New malware targets Linux, Unix-based machines

By Balamurugan Selvaraj Published on Jun 14, 2017 10:55 AM IST

None can forget the havoc WannaCry ransomware created on Windows machines last month. Followed by this attack, researchers across the globe tried to fix and find other vulnerable flaws. A few weeks back, researchers found vulnerable SMB (short message block) flaw in Samba networking software of Linux and Unix-based machines.

News Today, too, reported this fl aw (CVE-2017-7494), which could allow actors to remotely control Linux machines. Security researcher Omri Ben Bassat discovered a malware campaign named "EternalMiner," that exploits SambaCry vulnerability in Linux computers with crypto currency mining software. Besides him, a team led by Kaspersky security lab also found this campaign.

As soon the SMB flaws in Linux was exposed, Samba networking centre has made an advisory report illustrating the flaws in the earlier versions of the networking software. But after a week, researchers found an unknown actors group

hijacking Linux computers across the world.  The group took over the system and installed upgraded version of CPUminer, a cryptocurrency mining software that mines "Monero" digital currency.

According to the researchers, after infecting the vulnerable machines using SambaCry, attackers execute two payloads on the victim system. One is "", a reverse-shell to access the PC remotely and the other is "," a backdoor holding cryptocurrency mining utilities like CPUminer. As soon as the hacker infects the system, the malware allows the actor to utilise computing resources for generating revenue, leading to crimes and criminals target on digital currency.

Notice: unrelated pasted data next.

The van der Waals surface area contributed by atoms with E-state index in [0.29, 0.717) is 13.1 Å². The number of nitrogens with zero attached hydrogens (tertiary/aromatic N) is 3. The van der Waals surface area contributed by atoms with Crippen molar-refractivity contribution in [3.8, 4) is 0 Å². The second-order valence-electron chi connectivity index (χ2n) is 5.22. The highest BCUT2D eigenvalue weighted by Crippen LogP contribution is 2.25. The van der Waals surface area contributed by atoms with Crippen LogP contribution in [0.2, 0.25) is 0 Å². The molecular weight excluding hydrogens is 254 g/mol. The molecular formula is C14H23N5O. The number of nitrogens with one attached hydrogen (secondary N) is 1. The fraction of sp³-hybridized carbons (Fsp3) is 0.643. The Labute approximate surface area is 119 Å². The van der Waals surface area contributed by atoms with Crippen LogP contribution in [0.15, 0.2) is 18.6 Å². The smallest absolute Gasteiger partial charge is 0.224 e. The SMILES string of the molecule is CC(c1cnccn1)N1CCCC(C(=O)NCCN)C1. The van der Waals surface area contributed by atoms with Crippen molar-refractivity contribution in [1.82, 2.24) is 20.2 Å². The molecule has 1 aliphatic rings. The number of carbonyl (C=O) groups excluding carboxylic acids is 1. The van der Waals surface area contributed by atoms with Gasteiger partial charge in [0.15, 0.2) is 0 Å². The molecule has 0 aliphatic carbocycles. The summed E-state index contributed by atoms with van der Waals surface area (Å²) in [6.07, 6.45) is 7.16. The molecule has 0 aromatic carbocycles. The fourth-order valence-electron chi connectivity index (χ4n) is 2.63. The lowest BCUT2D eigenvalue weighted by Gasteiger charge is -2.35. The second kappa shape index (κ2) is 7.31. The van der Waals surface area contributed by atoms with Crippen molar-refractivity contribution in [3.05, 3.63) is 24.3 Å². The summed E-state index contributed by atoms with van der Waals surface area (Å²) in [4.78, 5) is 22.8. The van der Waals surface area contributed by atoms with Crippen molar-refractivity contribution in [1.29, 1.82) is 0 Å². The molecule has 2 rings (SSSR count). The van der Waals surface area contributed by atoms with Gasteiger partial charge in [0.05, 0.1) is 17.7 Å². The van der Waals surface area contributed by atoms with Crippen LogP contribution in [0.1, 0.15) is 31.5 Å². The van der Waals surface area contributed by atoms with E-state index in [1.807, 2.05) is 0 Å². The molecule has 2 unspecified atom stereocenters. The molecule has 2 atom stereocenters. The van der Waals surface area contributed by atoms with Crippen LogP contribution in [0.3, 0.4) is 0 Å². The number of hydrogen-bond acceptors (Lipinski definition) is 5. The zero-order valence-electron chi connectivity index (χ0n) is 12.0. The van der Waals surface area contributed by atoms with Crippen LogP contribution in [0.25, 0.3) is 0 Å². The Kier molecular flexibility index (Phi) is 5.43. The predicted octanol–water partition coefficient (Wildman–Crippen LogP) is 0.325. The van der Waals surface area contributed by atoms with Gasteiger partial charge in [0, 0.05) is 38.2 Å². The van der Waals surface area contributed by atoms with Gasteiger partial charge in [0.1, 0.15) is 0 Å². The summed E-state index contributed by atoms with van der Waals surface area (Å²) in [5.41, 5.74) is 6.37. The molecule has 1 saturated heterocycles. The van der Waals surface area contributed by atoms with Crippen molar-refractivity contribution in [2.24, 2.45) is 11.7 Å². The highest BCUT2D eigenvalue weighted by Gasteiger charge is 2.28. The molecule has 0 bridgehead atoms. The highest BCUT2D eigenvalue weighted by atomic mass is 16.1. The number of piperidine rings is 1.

After the arrival of cryptocurrencies in the digital market, underground trading and business have become easier and hidden. But the security in transaction and cryptocurrency storage has some flaws, which led cyber criminals to earn Bitcoins through mining malwares.

Recent reports on Adylkuzz malware attacks before WannaCry attack had emptied many citizen’s Bitcoin wallets and made huge financial loss. Interestingly, that malware, too, uses the same SMB flaw to access the system. Now, the hackers use CPUminer malware to steal cryptocurrencies from Linux-based PCs with SMB flaw.

As per the reports, cyber criminals behind the threat have earned 98 XMR worth of $5,380. "During the first day, they gained about 1 XMR ($55), but during the last week, they gained about 5 XMR per day," the researchers say.

As reported earlier in News Today, Samba-networking software firm provided the patched versions of the software (4.6.4/4.5.10/4.4.14) a few weeks ago. So, users with vulnerable SMB flaw are asked to update their system, to prevent